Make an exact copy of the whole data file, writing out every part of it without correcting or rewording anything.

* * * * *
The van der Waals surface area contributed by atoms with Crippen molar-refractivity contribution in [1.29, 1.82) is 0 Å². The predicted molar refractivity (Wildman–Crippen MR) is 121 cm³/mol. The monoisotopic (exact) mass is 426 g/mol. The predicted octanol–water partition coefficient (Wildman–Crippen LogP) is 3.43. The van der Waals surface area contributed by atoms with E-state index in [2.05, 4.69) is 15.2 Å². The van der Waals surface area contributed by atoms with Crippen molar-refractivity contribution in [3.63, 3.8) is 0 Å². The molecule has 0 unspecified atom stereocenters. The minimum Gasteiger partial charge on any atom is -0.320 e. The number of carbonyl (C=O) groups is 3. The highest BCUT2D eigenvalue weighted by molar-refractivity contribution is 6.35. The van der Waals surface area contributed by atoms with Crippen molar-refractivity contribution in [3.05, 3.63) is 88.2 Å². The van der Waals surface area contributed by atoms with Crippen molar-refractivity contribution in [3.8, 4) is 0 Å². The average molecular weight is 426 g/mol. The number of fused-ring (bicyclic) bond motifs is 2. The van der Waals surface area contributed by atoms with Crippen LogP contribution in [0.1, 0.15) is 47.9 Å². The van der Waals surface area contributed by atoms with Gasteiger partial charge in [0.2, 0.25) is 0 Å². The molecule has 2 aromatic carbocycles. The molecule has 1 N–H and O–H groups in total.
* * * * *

The van der Waals surface area contributed by atoms with Crippen molar-refractivity contribution in [1.29, 1.82) is 0 Å². The predicted molar refractivity (Wildman–Crippen MR) is 121 cm³/mol. The monoisotopic (exact) mass is 426 g/mol. The predicted octanol–water partition coefficient (Wildman–Crippen LogP) is 3.43. The van der Waals surface area contributed by atoms with E-state index in [2.05, 4.69) is 15.2 Å². The van der Waals surface area contributed by atoms with Crippen molar-refractivity contribution in [3.63, 3.8) is 0 Å². The molecule has 0 unspecified atom stereocenters. The minimum Gasteiger partial charge on any atom is -0.320 e. The number of carbonyl (C=O) groups is 3. The highest BCUT2D eigenvalue weighted by molar-refractivity contribution is 6.35. The van der Waals surface area contributed by atoms with Crippen molar-refractivity contribution in [3.05, 3.63) is 88.2 Å². The van der Waals surface area contributed by atoms with Crippen molar-refractivity contribution in [3.8, 4) is 0 Å². The average molecular weight is 426 g/mol. The number of fused-ring (bicyclic) bond motifs is 2. The van der Waals surface area contributed by atoms with Crippen LogP contribution in [0.1, 0.15) is 47.9 Å². The van der Waals surface area contributed by atoms with Gasteiger partial charge in [0.2, 0.25) is 0 Å². The molecule has 2 aromatic carbocycles. The molecule has 1 N–H and O–H groups in total.